I’m sure most readers will be aware of the term ‘gerrymandering’, which describes the manipulation of voting boundaries to secure an advantage at the polls. The original misuse took place in Massachusetts in 1812, and today in the UK the independent Boundaries Commission undertakes the duty of redrawing constituency boundaries along existing council wards to contain a roughly equal number of people. This eliminates the possibility of a political party gerrymandering the boundaries, although it hasn’t stopped the Left cynically alleging that it is the Conservatives who are behind the latest changes.
But cast your mind back to the last election when the Tories performed so poorly and Labour did better than expected.
In the aftermath the pollsters, licking their wounds, sought to work out how they got it wrong again. One explanation quickly became prominent: Jeremy Corbyn had mobilised previously disengaged young voters, who had turned out in droves to vote Labour. The implausible claim that youth turnout was 72 per cent was widely reported, though without any apparent source.
The event got so many people talking about a ‘youthquake’ that it became the Oxford English Dictionary’s 2017 word of the year. But all is not as it appeared immediately after the election.
The British Election Study, published a few days ago, found that the ‘youthquake’ explanation was much too hasty. There was no surge in youth turnout at the 2017 election.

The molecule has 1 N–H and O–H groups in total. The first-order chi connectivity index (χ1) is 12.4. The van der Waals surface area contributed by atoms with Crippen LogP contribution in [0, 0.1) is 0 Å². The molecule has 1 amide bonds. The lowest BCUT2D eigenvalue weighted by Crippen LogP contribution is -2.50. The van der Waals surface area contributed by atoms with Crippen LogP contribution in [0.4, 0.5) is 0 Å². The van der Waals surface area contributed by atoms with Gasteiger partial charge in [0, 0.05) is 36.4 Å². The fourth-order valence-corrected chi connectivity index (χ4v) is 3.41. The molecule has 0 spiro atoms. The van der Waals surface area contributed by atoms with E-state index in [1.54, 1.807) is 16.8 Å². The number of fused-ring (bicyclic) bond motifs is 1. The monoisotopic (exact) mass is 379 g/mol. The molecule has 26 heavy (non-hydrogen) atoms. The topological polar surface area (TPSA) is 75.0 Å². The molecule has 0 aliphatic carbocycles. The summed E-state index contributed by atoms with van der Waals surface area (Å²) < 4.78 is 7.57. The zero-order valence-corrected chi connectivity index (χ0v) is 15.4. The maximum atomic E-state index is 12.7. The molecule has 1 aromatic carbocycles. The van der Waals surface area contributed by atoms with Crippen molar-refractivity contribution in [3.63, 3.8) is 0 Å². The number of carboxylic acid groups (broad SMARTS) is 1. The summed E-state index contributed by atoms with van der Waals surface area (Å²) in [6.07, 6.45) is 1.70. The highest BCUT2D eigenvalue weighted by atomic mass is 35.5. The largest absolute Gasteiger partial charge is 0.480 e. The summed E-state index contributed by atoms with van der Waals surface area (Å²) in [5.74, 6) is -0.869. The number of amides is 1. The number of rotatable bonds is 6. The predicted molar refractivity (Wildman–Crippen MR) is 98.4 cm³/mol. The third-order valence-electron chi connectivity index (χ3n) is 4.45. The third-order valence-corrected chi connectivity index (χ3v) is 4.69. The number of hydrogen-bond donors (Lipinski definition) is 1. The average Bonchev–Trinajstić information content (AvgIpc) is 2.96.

The analysts write: ‘Below, we graph the relationship between age and turnout in 2015 and 2017. In both elections, older people are much more likely to have voted than young people and the age-turnout relationship barely changed between 2015 and 2017. The shaded grey areas represent the margin of error that surrounds the estimated level of turnout at each age. There is no evidence of a surge in voter turnout amongst the youngest eligible voters (indeed turnout in the youngest age group is actually slightly lower in our 2017 survey).
‘There was likely a small increase in turnout across a large age range, with a slightly larger rise for those aged 30-40. The margin of error means that we cannot rule out a small increase (or decrease) in youth turnout in 2017. We can be confident, though, that there was no dramatic surge in youth turnout of the sort suggested by some other surveys. In short, there was no “youthquake”.’
This survey is still less than a week old and it would seem that Labour’s and Momentum’s policy units haven’t read it. They are still convinced of their leader’s appeal to the young, and that the young will turn out to vote for them. No wonder, then, that they are pushing for a lowering of the voting age to 16!
Labour are campaigning to lower this voting age with a disingenuous list of reasons, most of which are easily countered. For instance, at 16 you can join the Armed Forces – they don’t say you need parental permission. At 16, you can get married – again omitting that you need parental permission. The fact remains that in the UK children are not considered to be adults until the age of 18.
There is one reason and one reason alone why Labour want to lower the voting age, and that is because they believe that they will win the young votes. That is no different at all to the gerrymandering of 200 years ago.